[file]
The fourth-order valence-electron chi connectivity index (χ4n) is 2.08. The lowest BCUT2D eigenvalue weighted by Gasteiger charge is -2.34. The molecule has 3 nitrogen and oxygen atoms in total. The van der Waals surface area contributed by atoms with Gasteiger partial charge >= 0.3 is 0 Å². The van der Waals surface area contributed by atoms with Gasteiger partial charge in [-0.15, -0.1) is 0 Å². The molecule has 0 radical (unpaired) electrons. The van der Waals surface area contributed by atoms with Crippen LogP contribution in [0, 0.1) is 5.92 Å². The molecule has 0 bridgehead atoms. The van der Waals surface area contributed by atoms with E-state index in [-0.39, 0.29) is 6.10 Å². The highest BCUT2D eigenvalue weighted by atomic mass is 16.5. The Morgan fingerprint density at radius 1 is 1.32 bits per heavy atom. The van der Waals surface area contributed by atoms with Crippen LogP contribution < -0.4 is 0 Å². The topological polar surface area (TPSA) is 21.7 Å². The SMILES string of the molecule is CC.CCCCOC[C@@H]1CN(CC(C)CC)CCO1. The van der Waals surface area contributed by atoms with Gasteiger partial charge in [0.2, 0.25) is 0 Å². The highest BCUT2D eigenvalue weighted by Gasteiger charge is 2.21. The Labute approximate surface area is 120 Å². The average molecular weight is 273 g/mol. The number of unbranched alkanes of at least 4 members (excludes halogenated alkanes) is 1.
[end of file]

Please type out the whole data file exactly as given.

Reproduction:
The fourth-order valence-electron chi connectivity index (χ4n) is 2.08. The lowest BCUT2D eigenvalue weighted by Gasteiger charge is -2.34. The molecule has 3 nitrogen and oxygen atoms in total. The van der Waals surface area contributed by atoms with Gasteiger partial charge >= 0.3 is 0 Å². The van der Waals surface area contributed by atoms with Gasteiger partial charge in [-0.15, -0.1) is 0 Å². The molecule has 0 radical (unpaired) electrons. The van der Waals surface area contributed by atoms with Crippen LogP contribution in [0, 0.1) is 5.92 Å². The molecule has 0 bridgehead atoms. The van der Waals surface area contributed by atoms with E-state index in [-0.39, 0.29) is 6.10 Å². The highest BCUT2D eigenvalue weighted by atomic mass is 16.5. The Morgan fingerprint density at radius 1 is 1.32 bits per heavy atom. The van der Waals surface area contributed by atoms with Crippen LogP contribution < -0.4 is 0 Å². The topological polar surface area (TPSA) is 21.7 Å². The SMILES string of the molecule is CC.CCCCOC[C@@H]1CN(CC(C)CC)CCO1. The van der Waals surface area contributed by atoms with Gasteiger partial charge in [0.2, 0.25) is 0 Å². The highest BCUT2D eigenvalue weighted by Gasteiger charge is 2.21. The Labute approximate surface area is 120 Å². The average molecular weight is 273 g/mol. The number of unbranched alkanes of at least 4 members (excludes halogenated alkanes) is 1.